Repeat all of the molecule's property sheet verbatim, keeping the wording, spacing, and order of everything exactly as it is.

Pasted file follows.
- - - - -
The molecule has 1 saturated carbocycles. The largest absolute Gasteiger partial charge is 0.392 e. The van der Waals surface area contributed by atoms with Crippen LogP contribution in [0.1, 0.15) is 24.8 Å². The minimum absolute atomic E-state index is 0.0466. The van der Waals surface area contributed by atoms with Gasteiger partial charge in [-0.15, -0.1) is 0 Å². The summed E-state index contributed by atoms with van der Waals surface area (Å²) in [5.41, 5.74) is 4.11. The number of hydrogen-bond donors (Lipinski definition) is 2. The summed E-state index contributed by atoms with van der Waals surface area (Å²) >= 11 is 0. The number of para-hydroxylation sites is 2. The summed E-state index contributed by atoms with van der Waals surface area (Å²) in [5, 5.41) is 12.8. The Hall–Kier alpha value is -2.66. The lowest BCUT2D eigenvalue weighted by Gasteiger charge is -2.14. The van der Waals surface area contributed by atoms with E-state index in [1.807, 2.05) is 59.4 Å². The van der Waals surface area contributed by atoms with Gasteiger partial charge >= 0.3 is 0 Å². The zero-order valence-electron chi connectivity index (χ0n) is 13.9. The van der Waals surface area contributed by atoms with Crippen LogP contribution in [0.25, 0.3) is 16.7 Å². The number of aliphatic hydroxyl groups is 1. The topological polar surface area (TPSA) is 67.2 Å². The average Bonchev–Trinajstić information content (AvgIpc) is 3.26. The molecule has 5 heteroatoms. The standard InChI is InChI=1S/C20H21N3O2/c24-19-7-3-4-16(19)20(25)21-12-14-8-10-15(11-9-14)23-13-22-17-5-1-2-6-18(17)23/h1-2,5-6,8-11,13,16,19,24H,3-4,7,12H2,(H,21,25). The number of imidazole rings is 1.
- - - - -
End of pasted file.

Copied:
The molecule has 1 saturated carbocycles. The largest absolute Gasteiger partial charge is 0.392 e. The van der Waals surface area contributed by atoms with Crippen LogP contribution in [0.1, 0.15) is 24.8 Å². The minimum absolute atomic E-state index is 0.0466. The van der Waals surface area contributed by atoms with Gasteiger partial charge in [-0.15, -0.1) is 0 Å². The summed E-state index contributed by atoms with van der Waals surface area (Å²) in [5.41, 5.74) is 4.11. The number of hydrogen-bond donors (Lipinski definition) is 2. The summed E-state index contributed by atoms with van der Waals surface area (Å²) >= 11 is 0. The number of para-hydroxylation sites is 2. The summed E-state index contributed by atoms with van der Waals surface area (Å²) in [5, 5.41) is 12.8. The Hall–Kier alpha value is -2.66. The lowest BCUT2D eigenvalue weighted by Gasteiger charge is -2.14. The van der Waals surface area contributed by atoms with E-state index in [1.807, 2.05) is 59.4 Å². The van der Waals surface area contributed by atoms with Gasteiger partial charge >= 0.3 is 0 Å². The zero-order valence-electron chi connectivity index (χ0n) is 13.9. The van der Waals surface area contributed by atoms with Crippen LogP contribution in [0.25, 0.3) is 16.7 Å². The number of aliphatic hydroxyl groups is 1. The topological polar surface area (TPSA) is 67.2 Å². The average Bonchev–Trinajstić information content (AvgIpc) is 3.26. The molecule has 5 heteroatoms. The standard InChI is InChI=1S/C20H21N3O2/c24-19-7-3-4-16(19)20(25)21-12-14-8-10-15(11-9-14)23-13-22-17-5-1-2-6-18(17)23/h1-2,5-6,8-11,13,16,19,24H,3-4,7,12H2,(H,21,25). The number of imidazole rings is 1.